Although we know about people who get the titles ‘Dato’’ or ‘Datuk’, we do not know much about the process of how it happens or even what the titles mean. Many distinguished and notable academics, businesspeople and politicians have honorary titles conferred on them by the King of Malaysia or the Sultan of their State. You can think of these titles such as Dato’ or Datuk as equivalent to the British ‘sir’ but of course, things are slightly more complicated in Malaysia.
Let’s dig a little deeper and learn more about this!
Here Are 5 Interesting Things To Know About Datukship In Malaysia
1. Datuk VS Dato’: What is the difference?
The most confusing of all the titles are probably the Dato’ and Datuk titles as they have similar pronunciations but they are quite different. The titles are different as there are federal and state award versions as well as variations according to the state they were conferred in. The confusion continues because a Dato’ title can be passed down from father to son. 😐
Yes, that’s right. A Dato’ title can be both hereditary and non-hereditary! A good example of this is our former Prime Minister Dato’ Sri Najib Abdul Razak. As a member of the Orang Kaya Indera Shahbandar family of Pahang, one of the four elite families in the state, Najib inherited his Dato’ship from his father.
Moving back to the differences between the titles Dato’ and Datuk – the easiest way to remember the difference is a Datuk (or Datuk Seri) is a federal title bestowed by the Yang di-Pertuan Agong, or the King of Malaysia, while a Dato’ is a state title bestowed by sultans.
2. How does one get the title?
The preceding Yang di-Pertuan Agong, sultans, and heads of state established each of these awards throughout their reigns to honor those who had made significant contributions to the country. The nominees are based on recommendations received from the federal or state government. In 1886, Johor became the first state to establish such awards; shortly after, the other Malay states followed suit. Today, titles are awarded on the day of the official birthday of the Yang Di-Pertuan Agong, Sultan, or Governor (depending on the state).
These honors are open to both men and women, and when a man receives a title, his wife will also gain a title to match. For example, the wife of a Datuk receives the title of Datin. On the contrary, when a woman earns a title, her husband does not gain a title.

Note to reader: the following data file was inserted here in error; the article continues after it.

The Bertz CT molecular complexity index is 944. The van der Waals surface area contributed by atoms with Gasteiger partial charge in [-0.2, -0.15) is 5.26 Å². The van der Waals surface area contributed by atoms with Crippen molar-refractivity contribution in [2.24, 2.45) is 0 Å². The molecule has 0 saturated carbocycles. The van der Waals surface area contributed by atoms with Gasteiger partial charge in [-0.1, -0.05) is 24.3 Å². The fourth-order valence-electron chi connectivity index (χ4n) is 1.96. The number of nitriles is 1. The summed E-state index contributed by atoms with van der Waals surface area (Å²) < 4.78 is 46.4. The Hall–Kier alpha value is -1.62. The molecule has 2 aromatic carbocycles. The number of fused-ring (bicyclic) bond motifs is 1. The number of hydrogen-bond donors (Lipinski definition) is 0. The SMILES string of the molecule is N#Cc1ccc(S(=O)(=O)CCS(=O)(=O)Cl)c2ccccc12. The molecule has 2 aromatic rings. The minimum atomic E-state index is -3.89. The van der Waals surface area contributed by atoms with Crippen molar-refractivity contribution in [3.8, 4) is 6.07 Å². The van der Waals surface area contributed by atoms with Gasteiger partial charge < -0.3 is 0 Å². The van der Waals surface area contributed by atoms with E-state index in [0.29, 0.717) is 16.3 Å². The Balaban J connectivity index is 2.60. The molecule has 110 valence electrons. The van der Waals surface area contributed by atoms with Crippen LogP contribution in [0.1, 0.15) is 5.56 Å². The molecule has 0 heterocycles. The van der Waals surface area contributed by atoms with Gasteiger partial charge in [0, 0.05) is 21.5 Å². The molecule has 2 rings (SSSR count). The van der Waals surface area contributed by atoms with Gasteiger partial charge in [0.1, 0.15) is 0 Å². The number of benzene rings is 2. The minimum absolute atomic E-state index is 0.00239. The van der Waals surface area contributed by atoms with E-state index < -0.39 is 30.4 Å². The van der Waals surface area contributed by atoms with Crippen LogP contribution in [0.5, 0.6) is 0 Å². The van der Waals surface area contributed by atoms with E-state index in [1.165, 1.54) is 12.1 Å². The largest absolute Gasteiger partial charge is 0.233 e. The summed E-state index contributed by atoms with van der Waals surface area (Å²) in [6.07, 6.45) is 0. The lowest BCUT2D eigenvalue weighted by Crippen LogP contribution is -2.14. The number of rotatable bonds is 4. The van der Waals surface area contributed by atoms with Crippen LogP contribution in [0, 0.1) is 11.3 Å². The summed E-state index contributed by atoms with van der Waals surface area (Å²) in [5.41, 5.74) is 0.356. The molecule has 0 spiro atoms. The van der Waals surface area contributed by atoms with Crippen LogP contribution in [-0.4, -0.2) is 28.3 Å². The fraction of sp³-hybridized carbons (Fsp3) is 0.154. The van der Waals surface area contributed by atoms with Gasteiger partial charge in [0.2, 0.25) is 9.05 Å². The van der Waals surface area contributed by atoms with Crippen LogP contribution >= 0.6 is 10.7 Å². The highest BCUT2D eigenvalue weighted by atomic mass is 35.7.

3. Why can foreigners or non-Malaysian citizens get the title?
Did you know that there is a quota to the amount of people that can hold the titles in Malaysia? For example, there cannot be more than 25 or 35 Malaysian living Tun holders at any one time depending on the type of award they received. FYI a Tunship is the highest federal title that can be conferred in Malaysia.
But… this doesn’t apply to foreigners! Foreigners may get titles up to that of Tun without affecting the allotted number for each category. They are permitted to receive the title and use it locally in a supernumerary and honorary capacity. Some famous non-Malaysians who have received Datukships in Malaysia are Shah Rukh Khan and Jackie Chan.
4. How to check if someone is a real ‘Datuk’?
There was a time last year where there was news about the increase of fake Datuks who gained their titles by buying them online. Datuk paraphernalia such as credentials, medals, and car emblems were also being sold online. Such things would mislead people into thinking that they are real Datuks. Not only that, pretending to be a Datuk is illegal!
The best way to verify is by checking on the Ceremonial and International Conference Secretariat Division’s official website. The website is run by the Prime Minister’s Department where the public can examine and confirm the winners of titles given by the Agong, sultans, or governors in Malaysia. To check if someone is on the list, you can either type their name into the “Carian” search box or choose their State (Peringkat), Title (Anugerah), and Year Awarded (Tahun Kurniaan).
5. Did you know that Datukship uniforms vary by state?
First of all, yes. There’s a uniform one has to don when one receives the title. And if you thought you could get away with just one uniform, it actually varies from state to state. Take for example the D.I.M.P, which is also known as the Darjah Indera Mahkota Pahang. An Honorary Title given to those who have given excellent service to the state and the royal family of Pahang, the chosen ones are summoned to wear a special uniform to honor the proceedings. This uniform, which can only be tailor-made, is a symbol to show that the title (Datukship) is from the state of Pahang, consisting of:
- A unique off-white jacket with red and gold sleeves in velvet and black edging at the front and back of the jacket.
- A unique pair of dinner trousers without belt loops and gold lining at the side of the trousers.
- A customized songkok.
The uniforms for other states such as Malacca, Penang, and the Federal Territory of Kuala Lumpur are different from Pahang and all the other states, but they all have to be tailor-made.
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Jason’s Men Shop (M) Sdn Bhd, formerly known as King’s Men Shop, has been around for the past 50 years. Being a pioneer tailor in KL which specializes in bespoke clothing, Jason’s Men Shop has all the expertise and experience required to pull off the detailed workmanship for special outfits such as the Datukship uniforms. Not just for Pahang but for all the other states as well! In fact, they have been providing this service since the 70s and are very proud to be continuing this legacy today. Whether or not you’re being awarded a Datukship, you’ll be able to find something suitable to make you look and feel your best!
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